Urban district heating extended – Development of flexible and decarbonized urban district heating systems

Development of innovative urban district heating systems by integration of long-term thermal storage, large scale heat pumps, large scale solar thermal installations, waste heat recovery and analysis and evaluation by simulation. The results of this project will provide templates for technology selection, system design and merit order for new urban district heating areas.

Short Description



Starting point/Motivation

In 2016, 22 TWh/a, which corresponds to 7% of the total Austrian energy demand (311 TWh/a, including electricity, industry and transport) was covered by district heating. 28% (87 TWh/a) of this total energy demand was used for space heating in Austria, 23% (72 TWh/a) for thermal processes in industry. The achievement of medium and long-term international and national climate targets such as the Paris Climate Convention and Austria's Climate and Energy Strategy 2018 is a major challenge in which flexible and sustainable district heating systems play a central role. District heating allows for an efficient integration of renewables and storage facilities and offers considerable CO2 and cost reduction potentials in meeting the heat demand, especially in urban areas. Therefore, solution approaches for novel district heating concepts are essential.

Contents and objectives

In this project, innovative technical concepts for an extension of urban district heating supply systems were developed and evaluated. The objective was to enable a flexible district heating supply by integrating, among others, long-term heat storage, (large-scale) heat pumps and large-scale solar thermal plants and to significantly increase the share of renewable energy sources as well as the coverage from waste heat utilisation. Specifically, the added value that the three investigated components can represent is evaluated for three characteristic district heating supply areas of different sizes (Vienna, Klagenfurt, Mürzzuschlag) and with different generation portfolios.


The methods and simulation tools required for the analysis of the three district heating supply areas on component and system level were developed (e.g. in Dymola, TRNSYS) and validated. Based on the existing systems, different technical configurations (e.g. solar thermal + heat pump + long-term storage) and application sequences were simulated and evaluated, based on local, technical and economic conditions. The results and findings of the investigations were also evaluated with regard to their transferability to other urban district heating supply areas.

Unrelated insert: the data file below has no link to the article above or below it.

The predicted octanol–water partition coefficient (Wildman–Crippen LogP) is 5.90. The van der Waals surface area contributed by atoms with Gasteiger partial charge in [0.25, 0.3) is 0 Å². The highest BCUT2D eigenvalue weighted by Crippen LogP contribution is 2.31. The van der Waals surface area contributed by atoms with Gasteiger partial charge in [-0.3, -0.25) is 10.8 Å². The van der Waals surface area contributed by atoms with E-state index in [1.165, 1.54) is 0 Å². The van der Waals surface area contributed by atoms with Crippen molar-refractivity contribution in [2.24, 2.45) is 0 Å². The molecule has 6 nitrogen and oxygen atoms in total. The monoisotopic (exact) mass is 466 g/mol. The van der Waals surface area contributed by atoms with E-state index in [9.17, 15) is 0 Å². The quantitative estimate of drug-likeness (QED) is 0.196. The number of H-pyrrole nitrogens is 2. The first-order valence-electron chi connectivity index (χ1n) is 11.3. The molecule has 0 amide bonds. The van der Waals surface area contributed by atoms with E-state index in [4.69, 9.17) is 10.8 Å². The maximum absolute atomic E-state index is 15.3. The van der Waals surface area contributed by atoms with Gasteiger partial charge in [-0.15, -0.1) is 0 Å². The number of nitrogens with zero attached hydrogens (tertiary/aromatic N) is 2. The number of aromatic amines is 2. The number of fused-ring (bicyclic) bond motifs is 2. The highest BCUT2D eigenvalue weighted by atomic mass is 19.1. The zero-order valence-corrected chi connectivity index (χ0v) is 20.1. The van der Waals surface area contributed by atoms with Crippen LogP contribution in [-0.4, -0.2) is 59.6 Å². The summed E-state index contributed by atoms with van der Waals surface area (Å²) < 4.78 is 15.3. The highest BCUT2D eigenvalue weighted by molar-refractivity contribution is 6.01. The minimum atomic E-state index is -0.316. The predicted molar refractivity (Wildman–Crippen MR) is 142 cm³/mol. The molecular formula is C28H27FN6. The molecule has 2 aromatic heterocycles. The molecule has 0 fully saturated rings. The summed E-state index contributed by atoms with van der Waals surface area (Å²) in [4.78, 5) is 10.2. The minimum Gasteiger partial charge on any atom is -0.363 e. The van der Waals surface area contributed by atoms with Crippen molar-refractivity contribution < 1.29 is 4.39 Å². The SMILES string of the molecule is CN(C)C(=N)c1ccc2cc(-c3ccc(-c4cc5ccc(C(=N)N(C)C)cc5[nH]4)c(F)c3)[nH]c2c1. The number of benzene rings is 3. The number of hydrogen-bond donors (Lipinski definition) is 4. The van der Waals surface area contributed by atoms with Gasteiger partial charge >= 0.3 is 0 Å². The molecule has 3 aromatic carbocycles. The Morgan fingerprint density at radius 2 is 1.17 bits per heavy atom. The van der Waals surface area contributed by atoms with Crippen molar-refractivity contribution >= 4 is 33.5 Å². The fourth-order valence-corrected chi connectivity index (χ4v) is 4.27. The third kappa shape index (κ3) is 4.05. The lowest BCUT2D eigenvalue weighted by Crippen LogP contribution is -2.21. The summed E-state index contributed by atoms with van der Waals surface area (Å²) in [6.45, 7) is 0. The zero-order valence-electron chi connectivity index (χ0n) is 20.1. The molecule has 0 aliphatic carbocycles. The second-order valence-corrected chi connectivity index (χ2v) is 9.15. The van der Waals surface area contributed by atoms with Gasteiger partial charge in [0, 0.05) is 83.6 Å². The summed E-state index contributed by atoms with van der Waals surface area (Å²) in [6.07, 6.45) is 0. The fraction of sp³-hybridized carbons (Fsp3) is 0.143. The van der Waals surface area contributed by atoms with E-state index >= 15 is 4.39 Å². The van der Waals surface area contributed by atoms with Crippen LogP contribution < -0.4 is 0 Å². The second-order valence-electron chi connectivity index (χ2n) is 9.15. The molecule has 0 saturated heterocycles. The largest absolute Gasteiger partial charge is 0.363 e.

The approach developed within the project, which a) is based on previous experience and expertise as a basic framework and b) is supplemented by the specific challenges arising from the questions posed by the project on the decarbonisation of district heating by the system solutions under consideration, has provided valuable insights into the technical and economic feasibility of the components investigated, both individually and in combination, for use in small to very large district heating systems in Austria. Furthermore, it has proven to be a good basis for further, comparable feasibility studies by the industrial partners and an important element of further research projects in this complex of topics. This approach was a two-step process to 1) evaluate the technical and economic feasibility of different concepts for the decarbonisation of different district heating systems and then b) clarify technical details. Furthermore, the findings and experiences of the research project form the basis for a critical examination of the question of a possible transferability of the methodology and the project results to other urban district heating supply areas. The results of the project are therefore relevant for energy supply and district heating operators as well as for planners and technical offices.

Prospects/Suggestions for future research

A replacement of fossil energy sources in the supply of energy and heat is urgently and promptly necessary to make our heat supply sustainable. District heating plays an important role here, as there is great potential to efficiently integrate renewable heat and thus supply buildings. This is also shown by the results and findings presented. However, there is a clear need for research, development and demonstration in the areas of a) improved know-how of the individual components, b) systemic integration and c) cooperation between planners, research and energy suppliers and dissemination of results in order to extend and test the project results and to enable further roll-out.

Project Partners

Project management

AEE – Institut für Nachhaltige Technologien (AEE INTEC)

Project or cooperation partners

  • S.O.L.I.D. Gesellschaft für Solarinstallation und Design mbH
  • Technische Universität Graz - Institut für Wärmetechnik
  • Wien Energie GmbH
  • STW Stadtwerke Klagenfurt AG
  • Stadtwerke Mürzzuschlag Gesellschaft m.b.H.

Contact Address

Dr. Ingo Leusbrock
Feldgasse 19
A-8200 Gleisdorf
Tel.: +43 (3112) 5886-261
E-mail: i.leusbrock@aee.at
Web: www.aee-intec.at